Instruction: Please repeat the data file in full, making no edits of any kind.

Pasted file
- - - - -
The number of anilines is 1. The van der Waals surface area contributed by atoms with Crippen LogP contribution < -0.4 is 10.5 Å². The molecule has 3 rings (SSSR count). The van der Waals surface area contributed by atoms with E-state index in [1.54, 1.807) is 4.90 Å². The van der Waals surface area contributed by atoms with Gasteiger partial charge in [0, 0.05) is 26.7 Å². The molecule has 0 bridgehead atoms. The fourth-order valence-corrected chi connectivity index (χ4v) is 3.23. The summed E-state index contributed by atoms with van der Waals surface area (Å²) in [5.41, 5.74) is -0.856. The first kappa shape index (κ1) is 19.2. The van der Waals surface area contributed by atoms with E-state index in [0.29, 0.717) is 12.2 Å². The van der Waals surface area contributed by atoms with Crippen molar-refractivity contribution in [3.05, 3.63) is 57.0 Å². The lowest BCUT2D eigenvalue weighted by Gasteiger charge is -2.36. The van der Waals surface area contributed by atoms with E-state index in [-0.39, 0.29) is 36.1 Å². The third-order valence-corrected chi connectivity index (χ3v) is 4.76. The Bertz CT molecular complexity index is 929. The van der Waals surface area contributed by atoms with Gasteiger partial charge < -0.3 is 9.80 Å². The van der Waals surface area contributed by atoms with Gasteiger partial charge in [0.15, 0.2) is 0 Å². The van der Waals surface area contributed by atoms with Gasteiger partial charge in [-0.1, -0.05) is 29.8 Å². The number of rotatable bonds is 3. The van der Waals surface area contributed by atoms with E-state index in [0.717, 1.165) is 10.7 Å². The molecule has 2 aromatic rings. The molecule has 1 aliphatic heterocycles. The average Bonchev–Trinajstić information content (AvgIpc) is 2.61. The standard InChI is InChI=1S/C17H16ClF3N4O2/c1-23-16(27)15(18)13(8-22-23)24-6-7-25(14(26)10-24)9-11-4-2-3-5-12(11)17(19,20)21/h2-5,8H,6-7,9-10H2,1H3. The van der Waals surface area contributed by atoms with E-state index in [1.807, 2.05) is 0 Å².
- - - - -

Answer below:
The number of anilines is 1. The van der Waals surface area contributed by atoms with Crippen LogP contribution < -0.4 is 10.5 Å². The molecule has 3 rings (SSSR count). The van der Waals surface area contributed by atoms with E-state index in [1.54, 1.807) is 4.90 Å². The van der Waals surface area contributed by atoms with Gasteiger partial charge in [0, 0.05) is 26.7 Å². The molecule has 0 bridgehead atoms. The fourth-order valence-corrected chi connectivity index (χ4v) is 3.23. The summed E-state index contributed by atoms with van der Waals surface area (Å²) in [5.41, 5.74) is -0.856. The first kappa shape index (κ1) is 19.2. The van der Waals surface area contributed by atoms with E-state index in [0.29, 0.717) is 12.2 Å². The van der Waals surface area contributed by atoms with Crippen molar-refractivity contribution in [3.05, 3.63) is 57.0 Å². The lowest BCUT2D eigenvalue weighted by Gasteiger charge is -2.36. The van der Waals surface area contributed by atoms with E-state index in [-0.39, 0.29) is 36.1 Å². The third-order valence-corrected chi connectivity index (χ3v) is 4.76. The Bertz CT molecular complexity index is 929. The van der Waals surface area contributed by atoms with Gasteiger partial charge < -0.3 is 9.80 Å². The van der Waals surface area contributed by atoms with Gasteiger partial charge in [0.15, 0.2) is 0 Å². The van der Waals surface area contributed by atoms with Gasteiger partial charge in [-0.1, -0.05) is 29.8 Å². The number of rotatable bonds is 3. The van der Waals surface area contributed by atoms with E-state index in [0.717, 1.165) is 10.7 Å². The molecule has 2 aromatic rings. The molecule has 1 aliphatic heterocycles. The average Bonchev–Trinajstić information content (AvgIpc) is 2.61. The standard InChI is InChI=1S/C17H16ClF3N4O2/c1-23-16(27)15(18)13(8-22-23)24-6-7-25(14(26)10-24)9-11-4-2-3-5-12(11)17(19,20)21/h2-5,8H,6-7,9-10H2,1H3. The van der Waals surface area contributed by atoms with E-state index in [1.807, 2.05) is 0 Å².